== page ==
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Legislative committee and state superintendent in dispute over law implementation

Elsie Arntzen
Posted at 7:08 PM, Mar 14, 2024

HELENA — Over two days this week, state lawmakers said they heard testimony that raised concerns about how the Montana Office of Public Instruction is implementing several laws that came out of the 2023 legislative session. On Wednesday, a bipartisan group voted to send state Superintendent of Public Instruction Elsie Arntzen a letter emphasizing those concerns.

“If we are to assert ourselves as a separate branch of the government, I think this demands a response,” said Rep. David Bedey, R-Hamilton, who chairs the Education Interim Budget Committee.

Committee members voted 6-2 in favor of sending the letter, with three Republicans and three Democrats in support, and two Republicans opposed.

The letter highlights six bills signed into law in 2023 and says OPI has interpreted them “in a manner contrary to” lawmakers’ intent and the interpretation of the Legislature’s counsel and other attorneys. It also says, in some cases, the agency has failed to provide school districts with “clear and timely guidance” on how to implement the laws.

“The result has been widespread confusion in the field, potential delays in program implementation, and delivery of programs that [d]o not comport with the law,” the letter continues. “Those harmed most will be Montana’s school children.”

On Tuesday, the EIBC held a joint meeting with the Education Interim Committee. They continued with a full-day meeting on their own on Wednesday.

Ahead of the meetings, Bedey and Education Committee chair Sen. Dan Salomon, R-Ronan, sent Arntzen a letter, asking her to attend and participate in a discussion about several of the bills in question.

“Concerns have been raised as to whether legislative intent is being met in each case, and in some cases there are widespread concerns regarding OPI’s implementation of these programs,” that letter said.

Arntzen did not attend the meetings, but OPI deputy superintendent and chief legal counsel Rob Stutz did and provided responses to the questions raised.

The bills at issue included:

· House Bill 203, which changes laws on when and how students can attend a public school outside the school district they live in.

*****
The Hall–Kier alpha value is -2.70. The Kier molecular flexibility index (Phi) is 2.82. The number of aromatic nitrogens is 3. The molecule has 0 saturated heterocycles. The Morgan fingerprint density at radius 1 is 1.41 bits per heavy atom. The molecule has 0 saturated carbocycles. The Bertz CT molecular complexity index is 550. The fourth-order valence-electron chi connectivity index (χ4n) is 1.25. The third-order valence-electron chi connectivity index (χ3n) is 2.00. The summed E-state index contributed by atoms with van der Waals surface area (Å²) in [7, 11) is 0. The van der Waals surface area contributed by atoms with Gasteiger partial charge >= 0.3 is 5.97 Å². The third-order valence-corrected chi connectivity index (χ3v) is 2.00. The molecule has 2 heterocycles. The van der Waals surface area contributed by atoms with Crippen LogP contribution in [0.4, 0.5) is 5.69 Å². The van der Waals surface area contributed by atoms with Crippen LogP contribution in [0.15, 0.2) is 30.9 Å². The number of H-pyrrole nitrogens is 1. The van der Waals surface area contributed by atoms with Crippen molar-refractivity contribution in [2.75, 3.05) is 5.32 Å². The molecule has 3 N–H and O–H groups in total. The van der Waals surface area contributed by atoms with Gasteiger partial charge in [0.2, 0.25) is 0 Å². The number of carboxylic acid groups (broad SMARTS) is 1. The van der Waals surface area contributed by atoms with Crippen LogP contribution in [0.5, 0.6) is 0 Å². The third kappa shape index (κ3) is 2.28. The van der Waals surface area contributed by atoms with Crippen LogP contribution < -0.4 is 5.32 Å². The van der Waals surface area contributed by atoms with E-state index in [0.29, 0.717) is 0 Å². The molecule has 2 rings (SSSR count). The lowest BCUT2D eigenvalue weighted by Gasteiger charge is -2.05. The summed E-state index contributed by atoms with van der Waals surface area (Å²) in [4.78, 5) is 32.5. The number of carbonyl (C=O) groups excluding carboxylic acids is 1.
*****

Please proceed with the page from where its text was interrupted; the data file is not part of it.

· House Bill 338, which revised laws on Indian Education for All, including making it a statutory requirement and requiring more reporting on how IEFA funds are spent.
· House Bill 352, which encourages targeted interventions for early literacy.
· House Bill 549, which established a new system for authorizing public charter schools.
· House Bills 367 and 949, which deal with a transition to a new educational data management system.

During the committee meetings, several lawmakers said they saw a consistent pattern of OPI’s legal staff interpreting bills differently than what the Legislature intended – and they said the impact was to delay program implementation.

“I’ve kind of lost confidence that these bills are going to be able to do positive and good work for students, because we continually find ourselves here,” said Rep. Llew Jones, R-Conrad.

Stutz said OPI has worked hard to give good guidance to school districts as these laws are implemented, and he said the agency has to follow the language in the laws as they were written.

Stutz also read a statement from Arntzen in response to the committee’s action. OPI also released that statement to the public.

“This is a political persecution,” Arntzen said in the statement. “I am being attacked because I am a conservative. I stood up for limited bureaucracy, fought the radical transgender agenda, opposed woke-ism, promoted good government, and delivered results for our children, parents, and schools.”

Arntzen went on to say OPI would – and had to – keep following the written laws.

“The Legislature must stand by its words,” she continued. “Relinquishing law writing power for convenience would be a slippery slope. We have seen where this leads nationally; agencies are unresponsive to the rule of law. Montana does not want an administrative state.”

Arntzen is in her eighth year as superintendent, after being elected in 2016 and reelected in 2020. She couldn’t run again this year because of term limits and is currently seeking the Republican nomination for U.S. House in Montana’s eastern congressional district.